Posted: 5 May 2015
John Ruskin believed education meant: “Leading human souls to what is best, and making what is best out of them.”
Ruskin’s methodology was anchored by his understanding of education as an ethical, transformative, communal process. It set forth a vision for the future which drew its strength from essential, enduring wisdom.
It was this vision that Ruskin hoped to share with the teacher trainees at Whitelands. He was a great supporter of the College, and our archives now hold a number of artefacts which he presented. The University also awards a poetry prize named in his honour each year.
Considering his ideas in light of the challenges of modern education, Sara Atwood will explore how Ruskin might help society rediscover the foundational elements of education. That is, those things we all need to know regardless of time, place, economic or social status and which are of greater value than the acquisition of facts and figures. Her talk is entitled ‘An enormous difference between knowledge and education: What John Ruskin can teach us’.
A member of the Guild of St George, Ms Atwood’s book, Ruskin’s Educational Ideals (Ashgate 2011), is a study of Ruskin’s educational principles and practice. Her work appears frequently in the Ruskin Review and Bulletin. She acted as guest editor for a special issue on Ruskin of Nineteenth-Century Prose (Autumn 2011).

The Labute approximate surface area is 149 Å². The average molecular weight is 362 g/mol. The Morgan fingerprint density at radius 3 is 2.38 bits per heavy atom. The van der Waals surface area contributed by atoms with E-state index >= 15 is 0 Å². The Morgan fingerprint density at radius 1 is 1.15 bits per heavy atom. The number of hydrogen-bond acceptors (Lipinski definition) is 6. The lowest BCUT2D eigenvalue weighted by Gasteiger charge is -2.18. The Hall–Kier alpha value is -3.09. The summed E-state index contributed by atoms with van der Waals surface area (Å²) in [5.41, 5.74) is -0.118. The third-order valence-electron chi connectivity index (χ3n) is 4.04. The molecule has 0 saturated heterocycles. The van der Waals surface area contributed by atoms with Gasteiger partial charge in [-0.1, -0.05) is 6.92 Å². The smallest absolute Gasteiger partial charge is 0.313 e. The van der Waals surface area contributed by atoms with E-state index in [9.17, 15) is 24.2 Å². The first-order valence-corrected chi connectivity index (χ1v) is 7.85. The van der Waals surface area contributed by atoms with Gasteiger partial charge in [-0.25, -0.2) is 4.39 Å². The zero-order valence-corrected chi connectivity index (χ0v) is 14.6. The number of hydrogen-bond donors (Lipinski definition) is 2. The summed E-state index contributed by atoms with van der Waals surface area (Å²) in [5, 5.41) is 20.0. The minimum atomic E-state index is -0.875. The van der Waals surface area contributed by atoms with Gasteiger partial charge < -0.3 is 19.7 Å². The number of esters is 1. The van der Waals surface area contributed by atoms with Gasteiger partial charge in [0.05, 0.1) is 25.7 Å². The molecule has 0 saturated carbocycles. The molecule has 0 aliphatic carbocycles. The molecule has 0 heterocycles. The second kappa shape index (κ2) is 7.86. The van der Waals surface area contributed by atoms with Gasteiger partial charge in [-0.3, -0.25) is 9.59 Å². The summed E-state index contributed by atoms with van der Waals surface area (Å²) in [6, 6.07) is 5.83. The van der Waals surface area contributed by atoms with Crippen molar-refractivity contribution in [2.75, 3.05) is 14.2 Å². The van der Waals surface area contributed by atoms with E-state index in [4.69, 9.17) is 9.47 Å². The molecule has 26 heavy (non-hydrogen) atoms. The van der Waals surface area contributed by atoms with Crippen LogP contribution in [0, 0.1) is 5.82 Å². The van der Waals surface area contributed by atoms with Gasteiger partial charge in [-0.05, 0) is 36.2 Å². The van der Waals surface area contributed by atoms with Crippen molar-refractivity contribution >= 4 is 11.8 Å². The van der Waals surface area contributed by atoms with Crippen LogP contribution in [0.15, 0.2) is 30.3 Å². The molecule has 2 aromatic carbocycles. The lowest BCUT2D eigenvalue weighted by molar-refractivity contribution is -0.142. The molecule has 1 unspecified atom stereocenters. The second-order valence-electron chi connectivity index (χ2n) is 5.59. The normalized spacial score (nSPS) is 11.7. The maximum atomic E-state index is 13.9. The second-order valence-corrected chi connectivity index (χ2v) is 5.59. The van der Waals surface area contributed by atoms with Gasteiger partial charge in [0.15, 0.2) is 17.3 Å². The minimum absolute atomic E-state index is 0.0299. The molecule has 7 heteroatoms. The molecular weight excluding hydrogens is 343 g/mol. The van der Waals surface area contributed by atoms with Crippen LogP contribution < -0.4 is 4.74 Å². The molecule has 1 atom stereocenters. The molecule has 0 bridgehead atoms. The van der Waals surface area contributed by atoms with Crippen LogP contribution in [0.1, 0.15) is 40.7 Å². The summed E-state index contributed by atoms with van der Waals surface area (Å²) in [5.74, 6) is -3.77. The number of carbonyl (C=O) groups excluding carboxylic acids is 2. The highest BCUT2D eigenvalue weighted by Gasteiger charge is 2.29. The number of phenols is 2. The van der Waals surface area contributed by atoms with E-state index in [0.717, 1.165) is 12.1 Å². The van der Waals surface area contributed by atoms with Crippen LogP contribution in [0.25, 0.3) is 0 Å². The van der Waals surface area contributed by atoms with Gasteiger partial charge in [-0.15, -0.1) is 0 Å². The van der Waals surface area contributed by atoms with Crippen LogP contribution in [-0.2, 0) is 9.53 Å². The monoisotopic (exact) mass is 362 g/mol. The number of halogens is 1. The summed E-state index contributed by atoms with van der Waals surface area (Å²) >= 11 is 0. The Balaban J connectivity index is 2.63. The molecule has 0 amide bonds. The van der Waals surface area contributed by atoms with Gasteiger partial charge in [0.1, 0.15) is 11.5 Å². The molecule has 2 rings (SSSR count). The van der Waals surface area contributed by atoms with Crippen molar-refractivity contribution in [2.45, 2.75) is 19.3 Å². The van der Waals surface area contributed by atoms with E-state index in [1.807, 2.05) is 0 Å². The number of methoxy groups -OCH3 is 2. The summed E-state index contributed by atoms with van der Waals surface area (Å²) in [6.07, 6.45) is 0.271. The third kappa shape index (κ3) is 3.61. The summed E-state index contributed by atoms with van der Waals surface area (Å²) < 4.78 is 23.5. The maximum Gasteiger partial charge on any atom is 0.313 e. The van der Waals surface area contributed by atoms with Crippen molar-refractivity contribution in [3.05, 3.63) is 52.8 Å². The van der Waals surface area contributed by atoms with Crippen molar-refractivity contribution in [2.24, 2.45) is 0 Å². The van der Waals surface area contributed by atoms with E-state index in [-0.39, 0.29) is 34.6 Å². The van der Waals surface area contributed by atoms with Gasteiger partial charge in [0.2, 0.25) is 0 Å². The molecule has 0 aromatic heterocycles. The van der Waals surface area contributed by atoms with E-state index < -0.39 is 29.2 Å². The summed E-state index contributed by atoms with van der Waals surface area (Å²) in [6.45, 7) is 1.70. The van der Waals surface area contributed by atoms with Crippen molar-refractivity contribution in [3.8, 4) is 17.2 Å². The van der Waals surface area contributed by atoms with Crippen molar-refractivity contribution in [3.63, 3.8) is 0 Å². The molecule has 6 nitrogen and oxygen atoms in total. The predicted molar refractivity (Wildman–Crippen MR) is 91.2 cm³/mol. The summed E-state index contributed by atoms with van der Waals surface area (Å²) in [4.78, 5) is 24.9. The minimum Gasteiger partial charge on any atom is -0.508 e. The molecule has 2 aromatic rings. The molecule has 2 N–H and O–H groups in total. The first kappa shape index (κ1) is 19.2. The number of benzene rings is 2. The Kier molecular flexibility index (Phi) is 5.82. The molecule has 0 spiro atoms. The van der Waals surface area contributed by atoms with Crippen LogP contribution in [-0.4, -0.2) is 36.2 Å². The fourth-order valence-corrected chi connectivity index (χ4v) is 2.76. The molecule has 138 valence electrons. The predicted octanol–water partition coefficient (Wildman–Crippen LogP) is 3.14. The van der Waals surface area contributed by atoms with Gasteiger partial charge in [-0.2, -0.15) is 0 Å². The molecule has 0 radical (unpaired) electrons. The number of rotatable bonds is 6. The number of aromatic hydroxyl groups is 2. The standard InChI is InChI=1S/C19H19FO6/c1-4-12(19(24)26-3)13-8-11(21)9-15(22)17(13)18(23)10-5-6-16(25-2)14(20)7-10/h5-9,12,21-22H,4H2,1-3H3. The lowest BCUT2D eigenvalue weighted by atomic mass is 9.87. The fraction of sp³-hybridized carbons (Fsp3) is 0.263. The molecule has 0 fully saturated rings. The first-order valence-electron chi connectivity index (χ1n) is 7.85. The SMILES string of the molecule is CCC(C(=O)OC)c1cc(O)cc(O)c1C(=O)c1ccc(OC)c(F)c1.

The Ruskin Lecture will take place in the Gilbert Scott lecture theatre at the University of Roehampton’s Whitelands College, on Thursday 14 May, tickets are free but places are limited, so please book quickly.
Lecturer is appointed to advise the Scottish Government on human rights
A Senior Law Lecturer at the University of Roehampton has been appointed as a member on a new expert panel, advising on the future of human rights in Scotland.
Posted: 17 January 2018
Roehampton students work with Category A prisoners at HMP Belmarsh
Third year Criminology students at the University of Roehampton will be visiting Belmarsh prisoners with playwright and youth worker, Nathan Lucky Wood, at the prison in Thamesmead today as part of their degree.
Posted: 22 November 2017
Discover 18th Century artefacts at the University of Roehampton
The University of Roehampton is holding a free event on Saturday 25th November, as part of the national Being Human Festival – which aims to engage the public with the latest innovative research taking place across the humanities.
Posted: 3 November 2017